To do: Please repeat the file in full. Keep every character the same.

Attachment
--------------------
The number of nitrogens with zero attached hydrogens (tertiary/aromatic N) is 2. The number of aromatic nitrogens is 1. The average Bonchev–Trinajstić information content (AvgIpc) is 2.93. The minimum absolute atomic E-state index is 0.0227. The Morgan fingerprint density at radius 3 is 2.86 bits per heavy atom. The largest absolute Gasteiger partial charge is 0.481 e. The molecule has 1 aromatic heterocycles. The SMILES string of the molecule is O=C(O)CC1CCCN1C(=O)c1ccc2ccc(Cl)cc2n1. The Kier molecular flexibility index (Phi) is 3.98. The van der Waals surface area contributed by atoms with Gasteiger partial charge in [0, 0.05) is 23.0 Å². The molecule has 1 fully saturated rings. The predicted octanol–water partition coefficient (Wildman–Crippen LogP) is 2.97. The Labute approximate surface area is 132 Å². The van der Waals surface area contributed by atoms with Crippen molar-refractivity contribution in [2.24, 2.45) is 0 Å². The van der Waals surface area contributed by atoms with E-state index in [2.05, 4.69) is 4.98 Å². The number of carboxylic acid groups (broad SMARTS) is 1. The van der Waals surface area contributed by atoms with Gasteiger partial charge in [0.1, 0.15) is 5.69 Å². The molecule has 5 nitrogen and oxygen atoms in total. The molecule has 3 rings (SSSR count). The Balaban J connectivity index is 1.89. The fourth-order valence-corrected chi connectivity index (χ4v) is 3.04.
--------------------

The number of nitrogens with zero attached hydrogens (tertiary/aromatic N) is 2. The number of aromatic nitrogens is 1. The average Bonchev–Trinajstić information content (AvgIpc) is 2.93. The minimum absolute atomic E-state index is 0.0227. The Morgan fingerprint density at radius 3 is 2.86 bits per heavy atom. The largest absolute Gasteiger partial charge is 0.481 e. The molecule has 1 aromatic heterocycles. The SMILES string of the molecule is O=C(O)CC1CCCN1C(=O)c1ccc2ccc(Cl)cc2n1. The Kier molecular flexibility index (Phi) is 3.98. The van der Waals surface area contributed by atoms with Gasteiger partial charge in [0, 0.05) is 23.0 Å². The molecule has 1 fully saturated rings. The predicted octanol–water partition coefficient (Wildman–Crippen LogP) is 2.97. The Labute approximate surface area is 132 Å². The van der Waals surface area contributed by atoms with Crippen molar-refractivity contribution in [2.24, 2.45) is 0 Å². The van der Waals surface area contributed by atoms with E-state index in [2.05, 4.69) is 4.98 Å². The number of carboxylic acid groups (broad SMARTS) is 1. The van der Waals surface area contributed by atoms with Gasteiger partial charge in [0.1, 0.15) is 5.69 Å². The molecule has 5 nitrogen and oxygen atoms in total. The molecule has 3 rings (SSSR count). The Balaban J connectivity index is 1.89. The fourth-order valence-corrected chi connectivity index (χ4v) is 3.04.